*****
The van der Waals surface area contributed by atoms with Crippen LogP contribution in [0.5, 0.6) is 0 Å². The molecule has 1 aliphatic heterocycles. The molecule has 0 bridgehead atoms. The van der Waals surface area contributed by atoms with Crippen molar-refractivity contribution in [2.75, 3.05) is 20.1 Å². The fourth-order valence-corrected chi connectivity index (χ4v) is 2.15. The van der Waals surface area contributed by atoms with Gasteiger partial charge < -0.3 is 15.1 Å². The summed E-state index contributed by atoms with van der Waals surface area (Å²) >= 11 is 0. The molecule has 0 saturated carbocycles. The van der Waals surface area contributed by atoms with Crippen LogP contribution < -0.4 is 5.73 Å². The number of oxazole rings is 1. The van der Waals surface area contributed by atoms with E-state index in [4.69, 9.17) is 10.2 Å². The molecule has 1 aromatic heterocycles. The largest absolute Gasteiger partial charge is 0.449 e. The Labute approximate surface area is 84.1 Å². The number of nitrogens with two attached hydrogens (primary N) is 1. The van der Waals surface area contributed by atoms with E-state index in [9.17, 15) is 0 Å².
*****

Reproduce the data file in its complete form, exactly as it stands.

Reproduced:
The van der Waals surface area contributed by atoms with Crippen LogP contribution in [0.5, 0.6) is 0 Å². The molecule has 1 aliphatic heterocycles. The molecule has 0 bridgehead atoms. The van der Waals surface area contributed by atoms with Crippen molar-refractivity contribution in [2.75, 3.05) is 20.1 Å². The fourth-order valence-corrected chi connectivity index (χ4v) is 2.15. The van der Waals surface area contributed by atoms with Gasteiger partial charge < -0.3 is 15.1 Å². The summed E-state index contributed by atoms with van der Waals surface area (Å²) >= 11 is 0. The molecule has 0 saturated carbocycles. The van der Waals surface area contributed by atoms with Crippen LogP contribution < -0.4 is 5.73 Å². The number of oxazole rings is 1. The van der Waals surface area contributed by atoms with E-state index in [4.69, 9.17) is 10.2 Å². The molecule has 1 aromatic heterocycles. The largest absolute Gasteiger partial charge is 0.449 e. The Labute approximate surface area is 84.1 Å². The number of nitrogens with two attached hydrogens (primary N) is 1. The van der Waals surface area contributed by atoms with E-state index in [9.17, 15) is 0 Å².